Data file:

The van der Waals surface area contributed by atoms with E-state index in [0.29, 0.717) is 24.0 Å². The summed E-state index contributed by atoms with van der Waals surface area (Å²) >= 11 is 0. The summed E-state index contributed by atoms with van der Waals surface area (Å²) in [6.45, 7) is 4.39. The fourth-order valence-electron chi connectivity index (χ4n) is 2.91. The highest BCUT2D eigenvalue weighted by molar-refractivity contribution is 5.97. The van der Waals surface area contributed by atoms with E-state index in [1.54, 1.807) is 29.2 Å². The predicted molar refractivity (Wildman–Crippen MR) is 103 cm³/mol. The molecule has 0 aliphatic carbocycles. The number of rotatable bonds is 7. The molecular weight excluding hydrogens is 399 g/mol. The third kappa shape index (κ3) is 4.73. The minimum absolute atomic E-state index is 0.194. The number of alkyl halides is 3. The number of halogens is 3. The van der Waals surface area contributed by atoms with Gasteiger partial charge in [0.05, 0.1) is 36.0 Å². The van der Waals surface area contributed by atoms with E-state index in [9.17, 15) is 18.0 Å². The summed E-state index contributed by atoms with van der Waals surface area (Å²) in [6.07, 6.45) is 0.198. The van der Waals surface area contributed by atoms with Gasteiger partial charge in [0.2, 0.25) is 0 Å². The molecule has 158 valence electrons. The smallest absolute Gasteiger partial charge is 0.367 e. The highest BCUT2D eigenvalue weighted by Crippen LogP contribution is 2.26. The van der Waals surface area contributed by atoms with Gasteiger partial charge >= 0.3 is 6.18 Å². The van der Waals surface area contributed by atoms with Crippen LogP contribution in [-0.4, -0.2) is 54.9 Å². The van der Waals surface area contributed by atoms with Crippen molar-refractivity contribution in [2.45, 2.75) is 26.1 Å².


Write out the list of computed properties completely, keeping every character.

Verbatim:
The van der Waals surface area contributed by atoms with E-state index in [0.29, 0.717) is 24.0 Å². The summed E-state index contributed by atoms with van der Waals surface area (Å²) >= 11 is 0. The summed E-state index contributed by atoms with van der Waals surface area (Å²) in [6.45, 7) is 4.39. The fourth-order valence-electron chi connectivity index (χ4n) is 2.91. The highest BCUT2D eigenvalue weighted by molar-refractivity contribution is 5.97. The van der Waals surface area contributed by atoms with E-state index in [1.54, 1.807) is 29.2 Å². The predicted molar refractivity (Wildman–Crippen MR) is 103 cm³/mol. The molecule has 0 aliphatic carbocycles. The number of rotatable bonds is 7. The molecular weight excluding hydrogens is 399 g/mol. The third kappa shape index (κ3) is 4.73. The minimum absolute atomic E-state index is 0.194. The number of alkyl halides is 3. The number of halogens is 3. The van der Waals surface area contributed by atoms with Gasteiger partial charge in [0.05, 0.1) is 36.0 Å². The van der Waals surface area contributed by atoms with E-state index in [9.17, 15) is 18.0 Å². The summed E-state index contributed by atoms with van der Waals surface area (Å²) in [6.07, 6.45) is 0.198. The van der Waals surface area contributed by atoms with Gasteiger partial charge in [0.2, 0.25) is 0 Å². The molecule has 158 valence electrons. The smallest absolute Gasteiger partial charge is 0.367 e. The highest BCUT2D eigenvalue weighted by Crippen LogP contribution is 2.26. The van der Waals surface area contributed by atoms with Gasteiger partial charge >= 0.3 is 6.18 Å². The van der Waals surface area contributed by atoms with Crippen LogP contribution in [-0.4, -0.2) is 54.9 Å². The van der Waals surface area contributed by atoms with Crippen molar-refractivity contribution in [2.45, 2.75) is 26.1 Å².